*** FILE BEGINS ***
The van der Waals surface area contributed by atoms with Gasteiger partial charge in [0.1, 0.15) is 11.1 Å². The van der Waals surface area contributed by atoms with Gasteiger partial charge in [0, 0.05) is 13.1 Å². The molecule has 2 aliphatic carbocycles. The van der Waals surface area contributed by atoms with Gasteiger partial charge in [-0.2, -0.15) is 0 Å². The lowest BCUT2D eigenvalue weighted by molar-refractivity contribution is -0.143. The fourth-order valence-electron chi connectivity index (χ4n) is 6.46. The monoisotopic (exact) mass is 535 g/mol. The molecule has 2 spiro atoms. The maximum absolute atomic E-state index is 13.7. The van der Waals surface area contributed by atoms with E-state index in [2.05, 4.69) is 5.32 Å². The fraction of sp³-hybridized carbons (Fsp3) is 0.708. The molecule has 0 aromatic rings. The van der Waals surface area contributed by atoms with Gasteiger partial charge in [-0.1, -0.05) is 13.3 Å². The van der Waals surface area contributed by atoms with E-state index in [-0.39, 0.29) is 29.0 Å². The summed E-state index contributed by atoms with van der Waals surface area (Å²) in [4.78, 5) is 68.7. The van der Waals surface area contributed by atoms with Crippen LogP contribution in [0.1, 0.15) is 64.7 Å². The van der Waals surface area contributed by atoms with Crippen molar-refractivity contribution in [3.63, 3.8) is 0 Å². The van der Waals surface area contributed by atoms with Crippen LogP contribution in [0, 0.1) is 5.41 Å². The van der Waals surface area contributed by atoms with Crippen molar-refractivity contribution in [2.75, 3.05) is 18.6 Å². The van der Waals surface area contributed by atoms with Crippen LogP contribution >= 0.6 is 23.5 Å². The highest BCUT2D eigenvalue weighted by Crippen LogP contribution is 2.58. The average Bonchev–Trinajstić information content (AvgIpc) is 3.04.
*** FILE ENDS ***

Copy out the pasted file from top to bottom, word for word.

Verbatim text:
The van der Waals surface area contributed by atoms with Gasteiger partial charge in [0.1, 0.15) is 11.1 Å². The van der Waals surface area contributed by atoms with Gasteiger partial charge in [0, 0.05) is 13.1 Å². The molecule has 2 aliphatic carbocycles. The van der Waals surface area contributed by atoms with Gasteiger partial charge in [-0.2, -0.15) is 0 Å². The lowest BCUT2D eigenvalue weighted by molar-refractivity contribution is -0.143. The fourth-order valence-electron chi connectivity index (χ4n) is 6.46. The monoisotopic (exact) mass is 535 g/mol. The molecule has 2 spiro atoms. The maximum absolute atomic E-state index is 13.7. The van der Waals surface area contributed by atoms with E-state index in [2.05, 4.69) is 5.32 Å². The fraction of sp³-hybridized carbons (Fsp3) is 0.708. The molecule has 0 aromatic rings. The van der Waals surface area contributed by atoms with Gasteiger partial charge in [-0.1, -0.05) is 13.3 Å². The van der Waals surface area contributed by atoms with E-state index in [-0.39, 0.29) is 29.0 Å². The summed E-state index contributed by atoms with van der Waals surface area (Å²) in [4.78, 5) is 68.7. The van der Waals surface area contributed by atoms with Crippen LogP contribution in [0.1, 0.15) is 64.7 Å². The van der Waals surface area contributed by atoms with Crippen molar-refractivity contribution in [3.63, 3.8) is 0 Å². The van der Waals surface area contributed by atoms with Crippen LogP contribution in [0, 0.1) is 5.41 Å². The van der Waals surface area contributed by atoms with Crippen molar-refractivity contribution in [2.75, 3.05) is 18.6 Å². The van der Waals surface area contributed by atoms with Crippen LogP contribution >= 0.6 is 23.5 Å². The highest BCUT2D eigenvalue weighted by Crippen LogP contribution is 2.58. The average Bonchev–Trinajstić information content (AvgIpc) is 3.04.